Hey @rforgione, my understanding is that you have 2 choices in using a CNN to classify an image:
Take an existing pre-trained CNN such as VGG and chop off the softmax layer to get at one of the dense layers that follow the convolutional layers. Now when you call
predict on a new image, you get the activations.
You could (not necessary but as a thought experiment) save these to a CSV and view them as a replacement for your images. Instead of images, you now have activations. You still need to do your final task which is to classify your image and you can build a classifier however you like e.g. feed the activations into a logistic regression or a random forest.
Alternatively, you could use Keras to fit a vanilla neural network (MLP, not convolutional) to fit a neural network on top of your activations that ends in a softmax layer and use that as your final classifier.
Use a pre-trained CNN like in choice 1 but don’t chop-off any dense layers except the final softmax layer which you’ll replace with a layer for your problem so that it has the correct number of output classes (like cats & dogs where you replace the final layer that predicts the 1000 classes with a layer that predicts just 2 classes).
trainable=false for the convolutional layers and just re-train the dense layers on your image data.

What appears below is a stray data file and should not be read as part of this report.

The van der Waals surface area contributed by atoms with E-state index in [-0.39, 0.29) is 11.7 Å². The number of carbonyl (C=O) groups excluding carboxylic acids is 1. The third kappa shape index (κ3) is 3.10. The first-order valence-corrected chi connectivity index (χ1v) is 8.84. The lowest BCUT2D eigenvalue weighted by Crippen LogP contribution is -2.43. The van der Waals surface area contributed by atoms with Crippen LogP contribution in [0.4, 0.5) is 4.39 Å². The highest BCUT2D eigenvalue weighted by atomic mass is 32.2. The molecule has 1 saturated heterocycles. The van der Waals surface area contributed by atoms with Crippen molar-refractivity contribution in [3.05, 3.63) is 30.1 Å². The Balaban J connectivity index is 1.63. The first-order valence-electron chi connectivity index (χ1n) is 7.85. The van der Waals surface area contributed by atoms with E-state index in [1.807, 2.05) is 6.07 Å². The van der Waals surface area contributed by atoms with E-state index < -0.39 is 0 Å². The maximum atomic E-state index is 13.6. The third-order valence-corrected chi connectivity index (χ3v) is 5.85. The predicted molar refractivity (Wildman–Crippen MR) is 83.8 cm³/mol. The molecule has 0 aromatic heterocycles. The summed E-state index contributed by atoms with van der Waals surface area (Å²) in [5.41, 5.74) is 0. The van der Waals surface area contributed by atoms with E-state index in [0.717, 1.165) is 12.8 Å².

Important note on compositionality
Notice that if you use Keras to add the same number of dense layers and softmax layers as you chopped off then that’s the same as if you never chopped them off in the first place.
Chopping off the dense layers and then adding them back doesn’t change anything (assuming the convolutional layers are not trainable) - the convolutional part that gives you the activations and the dense layers you add on top of those activations are compositional.
Say, for example, your images are of furniture and you know for each image the following 3 different attributes:
- furniture type (chair / sofa / table)
- furniture material (wood / leather / fabric)
- furniture colour (black / brown / red)
Now if you go with choice 2 to classify a new image for each of the 3 attributes, you will have to recompute the convolutional layers for each classifier.
If instead, you go with choice 1, you only have to compute the convolutional outputs once and then fit 3 different classifiers on the same activations for each of your 3 attributes you’re trying to predict.
For more detail, see the section under the heading “Aside: Pre-calculating Convolutional Layer Output” from the lesson 3 notes here:
In both of the cases above, I’m assuming you don’t have enough data to train the convolutional layers from scratch but if you do, the differences between choice 1 and choice 2 remain the same except you’d want to train the convolutional layer on a single attribute e.g. furniture type (or possibly train on all 3 attributes in sequence, chopping off the final layer and training the convolutions some more with different final layers being predicted)
Hope that helps!